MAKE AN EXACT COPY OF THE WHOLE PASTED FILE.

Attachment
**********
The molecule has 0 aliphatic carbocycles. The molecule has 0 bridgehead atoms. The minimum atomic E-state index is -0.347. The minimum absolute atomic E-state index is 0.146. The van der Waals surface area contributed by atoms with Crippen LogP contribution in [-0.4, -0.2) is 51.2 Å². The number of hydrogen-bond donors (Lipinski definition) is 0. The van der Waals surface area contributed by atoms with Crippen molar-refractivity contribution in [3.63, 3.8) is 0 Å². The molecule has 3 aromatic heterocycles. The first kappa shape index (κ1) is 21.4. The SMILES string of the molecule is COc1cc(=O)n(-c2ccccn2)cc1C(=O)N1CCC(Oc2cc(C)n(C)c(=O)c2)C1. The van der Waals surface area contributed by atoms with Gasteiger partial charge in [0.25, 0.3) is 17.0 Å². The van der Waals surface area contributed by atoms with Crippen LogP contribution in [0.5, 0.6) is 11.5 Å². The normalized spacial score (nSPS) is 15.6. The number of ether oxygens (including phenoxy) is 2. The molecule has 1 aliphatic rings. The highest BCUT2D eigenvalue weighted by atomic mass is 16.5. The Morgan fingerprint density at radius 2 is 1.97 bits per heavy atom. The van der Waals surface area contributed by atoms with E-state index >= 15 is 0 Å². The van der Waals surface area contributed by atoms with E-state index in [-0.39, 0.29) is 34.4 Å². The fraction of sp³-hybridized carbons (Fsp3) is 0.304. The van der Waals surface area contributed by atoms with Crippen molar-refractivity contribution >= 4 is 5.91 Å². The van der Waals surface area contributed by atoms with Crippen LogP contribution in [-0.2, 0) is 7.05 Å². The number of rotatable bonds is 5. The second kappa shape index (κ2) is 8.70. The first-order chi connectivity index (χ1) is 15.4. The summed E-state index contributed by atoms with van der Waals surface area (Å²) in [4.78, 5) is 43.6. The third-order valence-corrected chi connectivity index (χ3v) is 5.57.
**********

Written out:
The molecule has 0 aliphatic carbocycles. The molecule has 0 bridgehead atoms. The minimum atomic E-state index is -0.347. The minimum absolute atomic E-state index is 0.146. The van der Waals surface area contributed by atoms with Crippen LogP contribution in [-0.4, -0.2) is 51.2 Å². The number of hydrogen-bond donors (Lipinski definition) is 0. The van der Waals surface area contributed by atoms with Crippen molar-refractivity contribution in [3.63, 3.8) is 0 Å². The molecule has 3 aromatic heterocycles. The first kappa shape index (κ1) is 21.4. The SMILES string of the molecule is COc1cc(=O)n(-c2ccccn2)cc1C(=O)N1CCC(Oc2cc(C)n(C)c(=O)c2)C1. The van der Waals surface area contributed by atoms with Gasteiger partial charge in [0.25, 0.3) is 17.0 Å². The van der Waals surface area contributed by atoms with Crippen LogP contribution in [0.5, 0.6) is 11.5 Å². The normalized spacial score (nSPS) is 15.6. The number of ether oxygens (including phenoxy) is 2. The molecule has 1 aliphatic rings. The highest BCUT2D eigenvalue weighted by atomic mass is 16.5. The Morgan fingerprint density at radius 2 is 1.97 bits per heavy atom. The van der Waals surface area contributed by atoms with E-state index >= 15 is 0 Å². The van der Waals surface area contributed by atoms with E-state index in [-0.39, 0.29) is 34.4 Å². The fraction of sp³-hybridized carbons (Fsp3) is 0.304. The van der Waals surface area contributed by atoms with Crippen molar-refractivity contribution >= 4 is 5.91 Å². The van der Waals surface area contributed by atoms with Crippen LogP contribution in [-0.2, 0) is 7.05 Å². The number of rotatable bonds is 5. The second kappa shape index (κ2) is 8.70. The first-order chi connectivity index (χ1) is 15.4. The summed E-state index contributed by atoms with van der Waals surface area (Å²) in [4.78, 5) is 43.6. The third-order valence-corrected chi connectivity index (χ3v) is 5.57.